Ex-booster Shapiro takes shots at NCAA
by Rachel Axon, USA TODAY Sports
Former Miami booster Nevin Shapiro gambled on games using inside information from former players, coaches and athletics department staffers, Sports Illustrated published in a story released Wednesday that is critical of the NCAA’s enforcement division.
The magazine’s story examines the criticism the NCAA has faced since Shapiro first revealed allegations of providing thousands of impermissible benefits to UM athletes over an eight-year span.
“I thought I was dealing with the FBI,” Shapiro told SI from a federal prison in Oakdale, La. “Instead I was dealing with a bunch of clowns. I gave the NCAA the body, the weapon and the DNA evidence on a platter, and they found a way to screw this up.”
The story examines changes to enforcement since President Mark Emmert was hired in 2010 and promoted Julie Roe Lach to run the department. Her changes and Emmert’s involvement in investigations has hampered the department, brought its credibility into question and weakened the NCAA, several former staffers told SI.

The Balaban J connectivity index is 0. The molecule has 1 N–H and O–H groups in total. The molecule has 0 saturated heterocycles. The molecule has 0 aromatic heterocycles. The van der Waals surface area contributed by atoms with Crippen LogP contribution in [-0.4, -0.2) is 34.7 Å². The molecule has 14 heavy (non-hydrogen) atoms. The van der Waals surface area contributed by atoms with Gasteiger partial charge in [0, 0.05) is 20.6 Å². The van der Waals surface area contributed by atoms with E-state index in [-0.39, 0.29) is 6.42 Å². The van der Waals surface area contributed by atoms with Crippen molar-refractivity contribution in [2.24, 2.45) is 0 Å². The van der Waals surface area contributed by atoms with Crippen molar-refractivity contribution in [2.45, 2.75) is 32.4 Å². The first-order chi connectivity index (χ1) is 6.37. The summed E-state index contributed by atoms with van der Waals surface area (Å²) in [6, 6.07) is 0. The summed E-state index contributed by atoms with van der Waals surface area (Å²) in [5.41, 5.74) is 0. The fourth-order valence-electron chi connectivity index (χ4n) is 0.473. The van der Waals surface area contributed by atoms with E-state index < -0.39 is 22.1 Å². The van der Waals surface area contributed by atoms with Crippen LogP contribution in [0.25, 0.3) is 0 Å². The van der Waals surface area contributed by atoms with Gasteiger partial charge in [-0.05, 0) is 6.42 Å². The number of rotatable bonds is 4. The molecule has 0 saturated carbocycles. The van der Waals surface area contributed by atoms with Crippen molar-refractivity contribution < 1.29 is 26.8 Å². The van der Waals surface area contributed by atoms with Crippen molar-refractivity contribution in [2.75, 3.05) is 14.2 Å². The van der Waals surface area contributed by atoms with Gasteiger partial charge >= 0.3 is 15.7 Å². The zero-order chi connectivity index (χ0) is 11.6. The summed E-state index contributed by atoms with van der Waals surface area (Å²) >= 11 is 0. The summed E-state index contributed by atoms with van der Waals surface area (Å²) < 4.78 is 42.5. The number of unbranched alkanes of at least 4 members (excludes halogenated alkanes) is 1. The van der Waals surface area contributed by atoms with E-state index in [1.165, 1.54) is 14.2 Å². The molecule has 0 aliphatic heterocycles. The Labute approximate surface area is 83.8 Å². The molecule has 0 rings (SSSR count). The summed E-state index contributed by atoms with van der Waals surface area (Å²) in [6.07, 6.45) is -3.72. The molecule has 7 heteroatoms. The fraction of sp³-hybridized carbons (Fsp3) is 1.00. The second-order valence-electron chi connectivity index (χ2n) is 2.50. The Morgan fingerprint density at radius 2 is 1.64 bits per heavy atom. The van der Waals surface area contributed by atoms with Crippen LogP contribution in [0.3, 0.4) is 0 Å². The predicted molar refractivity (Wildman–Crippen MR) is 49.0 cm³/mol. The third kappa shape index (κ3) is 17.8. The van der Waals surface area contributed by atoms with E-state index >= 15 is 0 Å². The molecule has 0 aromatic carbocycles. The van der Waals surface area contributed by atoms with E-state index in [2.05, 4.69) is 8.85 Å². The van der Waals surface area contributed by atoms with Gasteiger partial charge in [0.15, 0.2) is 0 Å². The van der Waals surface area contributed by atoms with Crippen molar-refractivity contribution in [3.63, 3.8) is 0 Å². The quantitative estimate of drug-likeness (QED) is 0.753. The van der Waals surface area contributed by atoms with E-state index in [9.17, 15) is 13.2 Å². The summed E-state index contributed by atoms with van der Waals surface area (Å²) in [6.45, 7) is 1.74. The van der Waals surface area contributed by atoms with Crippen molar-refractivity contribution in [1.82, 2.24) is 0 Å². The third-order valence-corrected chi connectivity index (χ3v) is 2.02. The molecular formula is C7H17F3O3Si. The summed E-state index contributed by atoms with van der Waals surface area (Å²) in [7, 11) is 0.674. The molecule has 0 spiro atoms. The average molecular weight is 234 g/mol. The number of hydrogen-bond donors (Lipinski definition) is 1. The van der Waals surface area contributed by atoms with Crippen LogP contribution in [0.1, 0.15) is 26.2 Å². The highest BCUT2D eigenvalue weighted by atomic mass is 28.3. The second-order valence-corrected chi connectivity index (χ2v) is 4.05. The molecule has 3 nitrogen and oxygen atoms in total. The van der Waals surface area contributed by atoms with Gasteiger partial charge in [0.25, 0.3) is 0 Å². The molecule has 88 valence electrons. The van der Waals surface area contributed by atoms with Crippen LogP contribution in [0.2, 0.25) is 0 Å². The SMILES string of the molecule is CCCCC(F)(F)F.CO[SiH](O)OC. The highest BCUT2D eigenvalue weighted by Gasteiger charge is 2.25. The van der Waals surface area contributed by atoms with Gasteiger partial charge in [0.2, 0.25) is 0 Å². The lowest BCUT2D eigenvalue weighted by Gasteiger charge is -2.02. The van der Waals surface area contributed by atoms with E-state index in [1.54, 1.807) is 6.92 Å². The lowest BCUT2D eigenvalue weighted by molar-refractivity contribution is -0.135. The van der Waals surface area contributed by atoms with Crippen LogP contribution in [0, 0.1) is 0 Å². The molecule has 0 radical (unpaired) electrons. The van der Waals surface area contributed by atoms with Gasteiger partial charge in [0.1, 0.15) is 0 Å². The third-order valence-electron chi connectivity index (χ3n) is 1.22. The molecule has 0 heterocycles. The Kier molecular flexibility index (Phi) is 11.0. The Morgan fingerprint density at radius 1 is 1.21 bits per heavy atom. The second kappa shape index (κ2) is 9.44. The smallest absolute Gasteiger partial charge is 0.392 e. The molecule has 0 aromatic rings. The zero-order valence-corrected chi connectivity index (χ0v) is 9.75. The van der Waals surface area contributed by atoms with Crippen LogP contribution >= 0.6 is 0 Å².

They told the magazine of staff members’ desire to leave, a notion further evidenced by several recent departures. Tuesday, Kentucky announced that it had hired Rachel Newman Baker, a 12-year veteran of the NCAA and its managing director of enforcement for development and investigations. She is the fourth enforcement staff member to leave to take a job at the university level in the past three months.
“People are questioning the need and effectiveness of the enforcement staff in general to the point that I wonder if the membership will say we don’t want it,” former investigator Abigail Grantstein told SI.
Grantstein was fired in December after her boyfriend was overheard discussing the case of former UCLA basketball player Shabazz Muhammed, who was alleged to have accepted impermissible benefits.
The rampant rules-breaking in college sports is highlighted by Shapiro’s revelations of gambling on UM games, usually against the Hurricanes. Shapiro told the magazine he gambled on 23 games from 2003-09 and provided bank records to support his claims.
Shapiro is serving a 20-year sentence for running a $930 million Ponzi scheme. His allegations against Miami first came to light in August 2011 when Yahoo! Sports reported that … [For more on Ex-booster at heart of Miami case takes shots at NCAA, click here.]